Stewart Muir is executive director of the Resource Works Society, based in Vancouver.
It’s already well known that eastern Canada has been using a lot of hard-earned foreign exchange to buy crude oil from faraway places like Saudi Arabia, instead of sourcing it from parts of our own country where it is abundant.
Lack of in-country pipelines to facilitate this internal trade is a big part of the situation.
In 2018 alone, according to detailed information I recently requested from Statistics Canada, the value of crude oil imported into the country was nearly $20 billion. Considering that the oil business is one of the most job-rich parts of the economy, this amounts to exporting a lot of high-paying domestic jobs to foreign places.
It’s true there are some complications to the picture that are sometimes lost in the rush judgement, such as the fact that even with pipelines to the Atlantic, it would not be simple to replace the lighter grades of oil coming in to Saint John, New Brunswick by tanker.
Complications aside, the inflow is an irritant to those who see made-in-Canada petroleum under sustained attack inside of Canada, including by our own politicians, while imported fuels are able to dodge nearly all of the barriers our own products face. This is what torques the irritation to rage – the fact that the vast majority of our fossil fuel imports fail to meet the same environmental, social or economic standards that beleaguered Canadian energy must.
It turns out that crude oil is not the only fossil fuel product this applies to.
My deeper dive into the statistics looked at the whole category of liquid fossil fuels – crude oil plus a large range of other combustible products – and it reveals that Canada’s import habit now tops $34 billion annually.
That’s just shy of $4 million worth of imported fossil fuels arriving in Canada each hour of every day of the year. The sum doesn’t even include $7 billion of imported petroleum products not used for fuel – lubricants, petrochemical feedstocks, and sundry other non-combustion products.
For already those cranky about our energy dependency on human rights flouters, the rest of the story is predictable enough.
It turns out that 83 per cent of the liquid fossil fuels Canada imported last year ($28.7 billion worth) came from nations ranking below Canada in the United Nations Sustainable Development Goals rankings. (We’re currently in 20th place.)
More than four fifths arrived from countries that shun carbon pricing.
And one fifth of these fuels came from countries that don't even make the top 50 in the Corruption Perceptions Index, which rates Canada as the 9th least corrupt nation out of 175 countries. Nearly $3 billion worth was from nations that failed to crack the Top 100, including Azerbaijan, Russia, Nigeria, Algeria, and Côte d'Ivoire.
As for where all of this fuel comes from, it turns out that just five nations accounted for 84 per cent of the total value. The United States provided 62 per cent of the total, with the overwhelming majority of that trade occurring by land.
Overall, a staggering 79 countries shipped some amount of liquid fuel to Canada, across a broad range of product categories.
The statistics reveal some fascinating relationships and little known facts about who produces and sells what.
Saudi Arabia is a big supplier of our crude imports, ranking in the top five in 2018 along with the U.S., Azerbaijan, Norway and Nigeria.
There is gasoline, with loads of it originating in the United States.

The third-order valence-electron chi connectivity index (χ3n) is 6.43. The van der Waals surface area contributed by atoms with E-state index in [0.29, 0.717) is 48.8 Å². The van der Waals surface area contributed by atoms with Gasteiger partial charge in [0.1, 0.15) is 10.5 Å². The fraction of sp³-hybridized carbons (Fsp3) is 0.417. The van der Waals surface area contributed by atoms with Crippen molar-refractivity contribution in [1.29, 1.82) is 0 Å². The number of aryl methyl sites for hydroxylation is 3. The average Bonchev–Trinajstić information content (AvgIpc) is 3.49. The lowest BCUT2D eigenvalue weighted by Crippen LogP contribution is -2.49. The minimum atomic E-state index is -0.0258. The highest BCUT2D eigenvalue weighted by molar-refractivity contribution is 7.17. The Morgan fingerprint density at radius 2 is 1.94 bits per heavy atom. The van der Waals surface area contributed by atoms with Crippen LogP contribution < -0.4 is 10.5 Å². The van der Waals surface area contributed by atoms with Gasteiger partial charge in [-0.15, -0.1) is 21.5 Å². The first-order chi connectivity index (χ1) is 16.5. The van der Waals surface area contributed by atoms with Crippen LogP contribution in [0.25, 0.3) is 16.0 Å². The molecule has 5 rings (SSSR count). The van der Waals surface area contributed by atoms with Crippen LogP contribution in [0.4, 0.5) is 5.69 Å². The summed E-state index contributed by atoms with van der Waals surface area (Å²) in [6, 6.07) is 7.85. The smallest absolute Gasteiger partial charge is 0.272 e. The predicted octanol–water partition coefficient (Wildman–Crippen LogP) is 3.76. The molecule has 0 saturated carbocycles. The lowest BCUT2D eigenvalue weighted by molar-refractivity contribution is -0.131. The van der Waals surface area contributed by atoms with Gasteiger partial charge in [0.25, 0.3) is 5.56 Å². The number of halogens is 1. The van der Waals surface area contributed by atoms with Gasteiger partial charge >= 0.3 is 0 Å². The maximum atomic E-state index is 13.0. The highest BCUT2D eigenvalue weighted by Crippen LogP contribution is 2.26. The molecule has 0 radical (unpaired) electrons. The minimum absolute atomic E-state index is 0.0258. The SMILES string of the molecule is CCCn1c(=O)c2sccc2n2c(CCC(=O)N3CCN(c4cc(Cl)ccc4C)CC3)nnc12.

Aviation fuel was shipped in from Korea, Kuwait, Bahrain, Norway, Belgium and Italy.
Unleaded premium gasoline reaches us from Russia, gasoline blending stock from Finland and Estonia, Belarus and The Netherlands, and diesel from China and (believe it or not) Switzerland.
Those are only a few examples.
Meanwhile, barely a week goes by that there is not some new, carefully orchestrated measure, within Canada, that affects Canadian energy products. Institutional, cultural and political minds stand ever ready to step forward and go on the record to share their indignation about the terrible oilsands or untenable fossil fuel infrastructure. Fretting policymakers know an opportunity when they see one and offer the only fix they know – more rules, further regulations and higher costs to hobble the awful Canadian energy industry.
In all this, there is never a word about our large dependence on imported fossil fuels that are lesser than our own by so many measures. What is the point of elaborate measures to lower the overall environmental footprint of domestically produced fuels, when exempted foreign products slide so easily into our supply chain?
It’s not that we have to demand that these imports be replaced with equivalents of domestic manufacture. Maybe, but that’s seldom a rational approach. A starting place is to stop accepting the onslaught of misplaced criticism levelled against Canada’s own products.
Despite the environmental, social and governance underperformance of so many of these countries, in almost every instance they are nations with fewer options and lower development than we Canadians enjoy. They’re trying to make a living whatever way they can. If Canada is willing to engage in trade with them, who can blame them?
A discerning approach will be to ensure that barriers, such as lack of energy pipelines to tidewater, are removed so that as a country we can engage in the same kind of beneficial international trade that is allowing abundant access for others to the Canadian market. This is the most forceful mechanism we have to show our trading partners the advantages of Canadian-stye environmental and social performance. As a practical, effective step toward the low-carbon global economy that is urgently needed today, this is Canada’s most accessible lever and one that we need no longer hesitate to exercise.
Data source: Statistics Canada CRO176165_Imports